If you are concerned about the effectiveness of your ground, establish a distant contact and get several signal reports (remember that atmospherics can also affect signals) with and without the aluminum foil connected. If there is no difference in the reports, there is no need to improve your ground system.
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Old 10-03-2014, 19:07   #299
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Re: The KISS SSB Counterpoise - Revealed ( with Pics )

My experiment...

Inspired by the kiss and the fact that my counterpoise ( no swearing please ) was 150mm of corroded 50mm wide copper tape and having just pulled out of the boat about 600ft of 16 guage un tinned copper.

The M700 in my boat could not actually pick up the 10Mhz time broadcast.

This is a totally scientific construction using the distance between the front cabin door handle and the door handle on the rear head ( about 4m ) I wrapped the wire. the longest piece went 6 times. The shortest 1/4 and there was a length for each 1/4 length. A total of 24 pieces.

They were soldered to a piece of 2m of 12gauge stranded.

I cable tied the bundle together at ~300mm distances.

I then spread the bundle in the aft lazurette and hooked it up.

--

Of course anything is better than nothing.

But on first power-up I got the Maritime Service net on 14.3 Mhz. loud and clear.
Picking up Florida to my marina.

What this proves... something is better than nothing..

Mub
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Old 07-10-2014, 21:38   #300
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Re: The KISS SSB Counterpoise - Revealed ( with Pics )

Not rocket science. I couldn't read all the threads to this link as there were too many so if someone has already posted this then forget it. This will work . My sailing guru has been using this method for years and here is his email from the thread. He's a badass, met him in Marquesas and again in Tahiti and beyond.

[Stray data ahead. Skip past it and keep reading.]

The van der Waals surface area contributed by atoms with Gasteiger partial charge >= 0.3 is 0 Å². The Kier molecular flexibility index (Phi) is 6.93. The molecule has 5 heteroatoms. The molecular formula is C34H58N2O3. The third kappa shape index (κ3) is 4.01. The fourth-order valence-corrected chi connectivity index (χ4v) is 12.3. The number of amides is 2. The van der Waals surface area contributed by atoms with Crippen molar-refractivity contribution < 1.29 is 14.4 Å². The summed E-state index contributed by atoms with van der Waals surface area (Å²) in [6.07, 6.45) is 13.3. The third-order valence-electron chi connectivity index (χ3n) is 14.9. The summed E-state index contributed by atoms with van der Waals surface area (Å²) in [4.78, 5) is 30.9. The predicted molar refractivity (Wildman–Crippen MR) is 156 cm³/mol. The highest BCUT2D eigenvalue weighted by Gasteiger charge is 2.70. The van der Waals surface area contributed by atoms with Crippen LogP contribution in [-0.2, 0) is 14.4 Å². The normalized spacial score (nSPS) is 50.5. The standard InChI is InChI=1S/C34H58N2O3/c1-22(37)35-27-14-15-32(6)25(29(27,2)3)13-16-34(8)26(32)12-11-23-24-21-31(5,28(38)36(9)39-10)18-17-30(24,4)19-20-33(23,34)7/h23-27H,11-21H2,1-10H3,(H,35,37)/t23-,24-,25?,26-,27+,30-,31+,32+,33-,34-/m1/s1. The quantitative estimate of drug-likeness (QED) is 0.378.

Ok you will need one hundred and thirty five feet of 18 gauge marine grade wire​ ​.
​ Two of 12 feet, two of 15 feet 6 inches, two of 5 feet 8 inches, two of 33 feet 8 inches.
​ Bundle it together, best in two separate major bundles, one of each length in each bundle, tape them or put them inside PVC pipe if easier, take all the wires and strip and inch of one end of each bundle and twist the whole lot together, solder them into a lug terminal which fits your automatic antenna tuner. Then lay the bundles out as straight as you can passing them through bulkheads etc, but ALWAYS above water level. Max permissible below the water level is about 4 inches, so it is best under the deck. The formula for calculating this is 240 divided by the number of Megahertz which approximates to a band center.​This gives the actual wavelengths in feet to which a wire must be cut or you use half wave length or quarter wave lengths if the whole thing is way to long for practical use.
​ ​